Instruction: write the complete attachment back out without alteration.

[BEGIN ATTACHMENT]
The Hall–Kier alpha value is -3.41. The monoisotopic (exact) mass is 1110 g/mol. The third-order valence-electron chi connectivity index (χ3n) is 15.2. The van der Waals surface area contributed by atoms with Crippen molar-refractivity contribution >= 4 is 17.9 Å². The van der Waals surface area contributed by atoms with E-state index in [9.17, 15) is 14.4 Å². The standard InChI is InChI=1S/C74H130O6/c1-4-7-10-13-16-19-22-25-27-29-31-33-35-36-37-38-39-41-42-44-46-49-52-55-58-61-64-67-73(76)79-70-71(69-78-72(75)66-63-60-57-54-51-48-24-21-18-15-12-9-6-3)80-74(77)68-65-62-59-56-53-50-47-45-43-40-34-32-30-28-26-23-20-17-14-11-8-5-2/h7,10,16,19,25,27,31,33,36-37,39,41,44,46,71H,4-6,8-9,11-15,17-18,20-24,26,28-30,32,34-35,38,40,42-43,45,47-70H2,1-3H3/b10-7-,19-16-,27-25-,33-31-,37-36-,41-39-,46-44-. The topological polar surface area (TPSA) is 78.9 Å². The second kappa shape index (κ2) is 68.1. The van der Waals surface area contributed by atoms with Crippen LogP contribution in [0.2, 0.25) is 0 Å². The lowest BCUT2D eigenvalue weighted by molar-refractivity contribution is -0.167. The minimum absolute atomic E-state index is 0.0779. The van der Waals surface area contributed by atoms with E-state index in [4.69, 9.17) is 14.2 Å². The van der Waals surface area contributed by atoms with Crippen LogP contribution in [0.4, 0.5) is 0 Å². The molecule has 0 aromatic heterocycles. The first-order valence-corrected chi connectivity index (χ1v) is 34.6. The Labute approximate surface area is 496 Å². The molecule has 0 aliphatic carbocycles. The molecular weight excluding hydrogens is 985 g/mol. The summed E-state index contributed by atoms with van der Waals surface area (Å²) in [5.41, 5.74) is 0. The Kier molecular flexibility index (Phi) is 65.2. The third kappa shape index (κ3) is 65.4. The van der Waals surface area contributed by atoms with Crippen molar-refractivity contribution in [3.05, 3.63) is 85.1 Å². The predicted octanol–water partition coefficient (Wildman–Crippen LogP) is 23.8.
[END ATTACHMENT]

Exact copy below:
The Hall–Kier alpha value is -3.41. The monoisotopic (exact) mass is 1110 g/mol. The third-order valence-electron chi connectivity index (χ3n) is 15.2. The van der Waals surface area contributed by atoms with Crippen molar-refractivity contribution >= 4 is 17.9 Å². The van der Waals surface area contributed by atoms with E-state index in [9.17, 15) is 14.4 Å². The standard InChI is InChI=1S/C74H130O6/c1-4-7-10-13-16-19-22-25-27-29-31-33-35-36-37-38-39-41-42-44-46-49-52-55-58-61-64-67-73(76)79-70-71(69-78-72(75)66-63-60-57-54-51-48-24-21-18-15-12-9-6-3)80-74(77)68-65-62-59-56-53-50-47-45-43-40-34-32-30-28-26-23-20-17-14-11-8-5-2/h7,10,16,19,25,27,31,33,36-37,39,41,44,46,71H,4-6,8-9,11-15,17-18,20-24,26,28-30,32,34-35,38,40,42-43,45,47-70H2,1-3H3/b10-7-,19-16-,27-25-,33-31-,37-36-,41-39-,46-44-. The topological polar surface area (TPSA) is 78.9 Å². The second kappa shape index (κ2) is 68.1. The van der Waals surface area contributed by atoms with Crippen LogP contribution in [0.2, 0.25) is 0 Å². The lowest BCUT2D eigenvalue weighted by molar-refractivity contribution is -0.167. The minimum absolute atomic E-state index is 0.0779. The van der Waals surface area contributed by atoms with E-state index in [4.69, 9.17) is 14.2 Å². The van der Waals surface area contributed by atoms with Crippen LogP contribution in [0.4, 0.5) is 0 Å². The molecule has 0 aromatic heterocycles. The first-order valence-corrected chi connectivity index (χ1v) is 34.6. The Labute approximate surface area is 496 Å². The molecule has 0 aliphatic carbocycles. The molecular weight excluding hydrogens is 985 g/mol. The summed E-state index contributed by atoms with van der Waals surface area (Å²) in [5.41, 5.74) is 0. The Kier molecular flexibility index (Phi) is 65.2. The third kappa shape index (κ3) is 65.4. The van der Waals surface area contributed by atoms with Crippen molar-refractivity contribution in [3.05, 3.63) is 85.1 Å². The predicted octanol–water partition coefficient (Wildman–Crippen LogP) is 23.8.